It’s December, and that means bells are ringing, lights are streaming, and carols are playing!
The holidays are a time for gathering with family and friends. But even though it is the season to be jolly, this particular time can be difficult on elderly people’s health, as schedules might be disrupted for trips, shopping, and rich and decadent feasts. This can mean disrupted medication and sleep schedules and can make it harder for them to stick to a healthy diet. Large gatherings can also be the source of infections, and this doesn’t bode well for their immune system as well.
Here are some tips for our senior loved ones to stay healthy during the holiday season.
1. Drink plenty of water.
2. Ask friends and relatives to follow dietary restrictions. Preparing one or two meals that are healthy should be sufficient for our loved ones to ensure they enjoy their gathering.
3. Alcohol should be drunk in moderation.
4. Make healthy choices so that it is difficult to overindulge. For example, prepare salads, fruits alongside cakes, and serve one lighter meal in a day if dinner is expected to be heavier.
5. Keep exercising. Even a gentle routine is better than nothing. If it is too cold outside, walking in a large indoor space is also good exercise.
6. Make sure they get enough rest by taking breaks in between festivities. If they need a nap, let them have a nap. Encourage them to take some downtime.
7. Ensure that the homes that your elderly loved ones are visiting are safe and accessible. This means making sure walkways are clear of ice and snow. This also includes having nightlights in hallways and stairs, handrails in the bathroom, and removing hazards such as rugs and exposed cords. Make sure your holiday decorations also are not a fall or tripping hazard.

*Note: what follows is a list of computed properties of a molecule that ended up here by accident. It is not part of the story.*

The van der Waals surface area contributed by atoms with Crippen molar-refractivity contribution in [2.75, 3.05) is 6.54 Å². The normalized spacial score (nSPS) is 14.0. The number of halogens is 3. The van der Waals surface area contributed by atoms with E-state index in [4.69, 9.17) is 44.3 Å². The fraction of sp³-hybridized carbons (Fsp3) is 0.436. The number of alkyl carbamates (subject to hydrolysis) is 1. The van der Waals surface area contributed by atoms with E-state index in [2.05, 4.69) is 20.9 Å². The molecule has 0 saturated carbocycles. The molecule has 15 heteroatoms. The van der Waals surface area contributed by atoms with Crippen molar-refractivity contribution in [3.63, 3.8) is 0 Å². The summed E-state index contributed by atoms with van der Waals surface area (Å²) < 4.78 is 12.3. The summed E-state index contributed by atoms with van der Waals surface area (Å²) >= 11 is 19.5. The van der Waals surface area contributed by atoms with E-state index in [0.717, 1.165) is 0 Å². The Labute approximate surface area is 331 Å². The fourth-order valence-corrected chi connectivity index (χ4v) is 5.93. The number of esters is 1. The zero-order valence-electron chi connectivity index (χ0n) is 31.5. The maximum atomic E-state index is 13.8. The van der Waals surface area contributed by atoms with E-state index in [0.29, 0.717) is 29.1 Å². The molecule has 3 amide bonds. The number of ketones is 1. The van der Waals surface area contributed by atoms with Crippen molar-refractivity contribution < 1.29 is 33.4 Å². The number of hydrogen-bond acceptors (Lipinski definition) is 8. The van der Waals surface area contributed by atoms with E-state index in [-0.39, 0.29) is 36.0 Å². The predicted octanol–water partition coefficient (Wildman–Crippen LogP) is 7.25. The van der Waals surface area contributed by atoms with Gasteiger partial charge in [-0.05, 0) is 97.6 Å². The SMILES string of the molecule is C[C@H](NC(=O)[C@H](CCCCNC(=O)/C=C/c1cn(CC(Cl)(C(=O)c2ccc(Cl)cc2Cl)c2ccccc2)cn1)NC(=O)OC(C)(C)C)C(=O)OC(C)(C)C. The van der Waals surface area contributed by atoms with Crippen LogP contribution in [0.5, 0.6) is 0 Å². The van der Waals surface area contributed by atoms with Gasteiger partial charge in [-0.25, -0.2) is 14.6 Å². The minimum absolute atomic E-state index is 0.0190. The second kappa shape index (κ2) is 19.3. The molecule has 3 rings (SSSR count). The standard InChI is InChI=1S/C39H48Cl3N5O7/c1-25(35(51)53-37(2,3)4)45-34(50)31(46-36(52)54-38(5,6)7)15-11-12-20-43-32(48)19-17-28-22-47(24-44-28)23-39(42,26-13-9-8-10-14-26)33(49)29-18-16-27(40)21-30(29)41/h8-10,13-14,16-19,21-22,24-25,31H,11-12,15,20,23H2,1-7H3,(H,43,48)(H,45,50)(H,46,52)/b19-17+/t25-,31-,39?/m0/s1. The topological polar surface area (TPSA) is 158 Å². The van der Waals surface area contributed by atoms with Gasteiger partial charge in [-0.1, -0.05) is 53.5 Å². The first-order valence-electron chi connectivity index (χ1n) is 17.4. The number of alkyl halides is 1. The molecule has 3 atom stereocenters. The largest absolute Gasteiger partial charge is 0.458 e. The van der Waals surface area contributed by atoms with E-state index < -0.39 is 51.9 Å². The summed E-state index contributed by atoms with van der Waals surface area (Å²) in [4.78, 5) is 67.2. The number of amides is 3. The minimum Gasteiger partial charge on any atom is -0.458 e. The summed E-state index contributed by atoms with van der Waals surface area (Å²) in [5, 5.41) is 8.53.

8. Spend some quality time with them! Sharing food over conversation is likely the best way to put a smile on their faces. Encourage reminiscing, look at old photographs, and don’t be afraid of making new memories.
9. Retirement funds are likely to be fixed income, so let them know that simple gifts are much appreciated. Or, better yet, tell them that their presence is already a gift.
10. If your holiday traditions include having older people prepare meals or string decorations, have younger friends and relatives help them or volunteer to take their place.
11. If they are staying over, make sure that they have packed their medications and clothes.
12. Should your elderly loved ones have dementia, remember too that too much clutter, lights, and music can be overwhelming. Tone it down to make the environment more comfortable for them.
13. Remember to wash your hands regularly! Winter is usually flu and cold season, and hand hygiene goes a long way in preventing infectious diseases.
14. If your loved one is in a long-term facility, you can check for parties and events that are being hosted there. You can volunteer your time for food and decorations, encourage your loved one to get involved, and bring over friends and family to celebrate there. Try to decorate their rooms.
15. Should you need an extra helping hand, you can opt to get a healthcare or companion worker help with making sure medications, appointments, transport, dietary needs, and exercise are taken cared of.
Spending time with our elderly loved ones, wherever they are, virtually or in person, is the single most important thing to make them feel loved during the holidays and beyond.
Have a healthy, happy, hearty holidays, from your family here at Likas Nursing!